Cake with coffee, or coffee cake?
I searched my stash of cookbooks determined to find an answer. Instead, I came across hundreds of recipes with a variety of ingredients, technical know-how, shapes and sizes, and not nearly enough time to bake (or eat) them all.
Ask google to define coffee cake and you'll receive a limited answer: "a cake, often cinnamon-flavored, with a drizzled white icing or crumb topping, and usually eaten with coffee." Only a handful of recipes I've got for coffee cake call for cinnamon, and even fewer have icing or crumbed topping.
Wiki was slightly more helpful:
Coffee cake is a common cake or sweet bread available in many countries. The term "coffee cake" can refer to any of the following:
A class of cakes intended to be eaten alongside coffee (for example, as part of a breakfast meal) or that may be eaten during a "coffee break" or offered to guests as a gesture of hospitality on or around a coffee table. Under this definition, a coffee cake does not necessarily contain coffee. They are typically single layer cakes that may be square or rectangular like a Stollen or loaf-shaped rectangular cakes, or they may be ring shaped, as a bundt. Coffee cakes may be flavored with cinnamon or other spices, seeds, nuts and fruits. These cakes sometimes have a crumbly or crumb topping called streusel and/or a light glaze drizzle. Some similarity to teacakes may be found, though teacakes can be individually sized baked items served with tea.Using Wiki's interpretation, I've decided to define coffee cake as pretty much anything goes. That doesn't help much when it comes to narrowing the field as I prepare for the coming State Fair competition. When the field is wide open, who knows what flavors and textures will capture the judges' approval?
This was a clean-the-cupboards kind of baking weekend. I reached for some stray leftovers taking up room in the fridge and found a way to drop them into cake... er, I mean, coffee cake. If you aren't lucky enough to have a fresh supply of quark, substitute cream cheese (or make your own!).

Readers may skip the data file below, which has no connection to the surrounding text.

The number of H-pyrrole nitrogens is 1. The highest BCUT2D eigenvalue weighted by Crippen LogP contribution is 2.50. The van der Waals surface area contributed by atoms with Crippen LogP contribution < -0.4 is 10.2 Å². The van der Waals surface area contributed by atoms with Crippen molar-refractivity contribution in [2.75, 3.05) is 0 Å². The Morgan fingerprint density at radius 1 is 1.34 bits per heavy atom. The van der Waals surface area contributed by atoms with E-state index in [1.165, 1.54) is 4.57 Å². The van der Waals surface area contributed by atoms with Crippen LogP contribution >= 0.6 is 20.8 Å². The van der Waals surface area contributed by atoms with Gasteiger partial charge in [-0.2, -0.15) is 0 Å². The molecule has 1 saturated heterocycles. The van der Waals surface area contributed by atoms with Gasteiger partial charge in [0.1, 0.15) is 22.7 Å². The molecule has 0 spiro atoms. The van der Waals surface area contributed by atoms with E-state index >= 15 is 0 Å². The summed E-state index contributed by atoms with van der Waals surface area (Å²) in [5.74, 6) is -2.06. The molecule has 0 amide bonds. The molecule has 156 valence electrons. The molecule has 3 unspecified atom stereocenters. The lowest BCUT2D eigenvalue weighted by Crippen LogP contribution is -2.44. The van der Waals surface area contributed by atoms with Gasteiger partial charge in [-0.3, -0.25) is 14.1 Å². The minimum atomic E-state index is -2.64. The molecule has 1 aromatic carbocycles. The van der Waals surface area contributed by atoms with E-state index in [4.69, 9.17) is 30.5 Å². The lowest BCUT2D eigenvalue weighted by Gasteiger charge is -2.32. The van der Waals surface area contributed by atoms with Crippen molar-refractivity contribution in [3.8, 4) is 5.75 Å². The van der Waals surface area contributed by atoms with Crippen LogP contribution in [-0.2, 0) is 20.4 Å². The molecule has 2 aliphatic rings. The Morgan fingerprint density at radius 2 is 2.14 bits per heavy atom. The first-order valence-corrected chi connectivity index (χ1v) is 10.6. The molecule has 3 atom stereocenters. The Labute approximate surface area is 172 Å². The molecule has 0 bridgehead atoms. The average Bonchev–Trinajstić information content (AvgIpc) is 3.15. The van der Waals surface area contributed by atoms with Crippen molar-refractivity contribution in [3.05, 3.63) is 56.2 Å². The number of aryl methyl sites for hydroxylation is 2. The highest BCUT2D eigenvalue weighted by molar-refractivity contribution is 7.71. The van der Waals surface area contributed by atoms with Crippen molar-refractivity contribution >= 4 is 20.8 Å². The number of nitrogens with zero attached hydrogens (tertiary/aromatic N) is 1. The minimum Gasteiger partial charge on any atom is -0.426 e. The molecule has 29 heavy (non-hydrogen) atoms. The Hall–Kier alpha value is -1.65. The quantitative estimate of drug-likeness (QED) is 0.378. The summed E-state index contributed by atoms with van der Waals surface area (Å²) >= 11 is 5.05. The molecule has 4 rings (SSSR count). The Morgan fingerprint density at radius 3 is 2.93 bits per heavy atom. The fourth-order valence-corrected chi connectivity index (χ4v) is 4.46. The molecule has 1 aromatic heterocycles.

Almond Lingonberry-Quark Coffee Cake
- 3/4 cup butter or margarine, softened
- 1 cup sugar
- 3 1/2 ounces almond paste (half of a 7 ounce tube)
- 1/2 teaspoon almond extract
- 2 eggs
- 1 1/2 cups all-purpose flour
- 1/2 teaspoon baking powder
- 1/8 teaspoon salt
- 1/3 cup lingonberry preserves
- 1/3 cup quark or cream cheese
- Heat oven to 350. Line 8-inch square pan with foil, leaving 1 inch of foil overhanging at 2 opposite sides of pan; spray foil with cooking spray.
- In large bowl beat butter, sugar, and almond paste with electric mixer on medium speed until light and fluffy. Beat in almond extract and eggs until well blended. On low speed beat in flour, baking powder, and salt just until blended.
- Spread batter in pan. Divide lingonberries and quark equally across cake, pushing a few teaspoons of each into nine sections of the cake so that when cut into 9 squares each piece will have a bite of berries and cheese.
- Bake 45 minutes or until tooth-pick inserted in center comes out clean. Cool completely in pan on cooling rack, about 1 hour. Use foil to lift cake out of pan; cut into squares. Sprinkle with powdered sugar if desired.
- Adapted from Betty Crocker's Almond Coffee Cake recipe.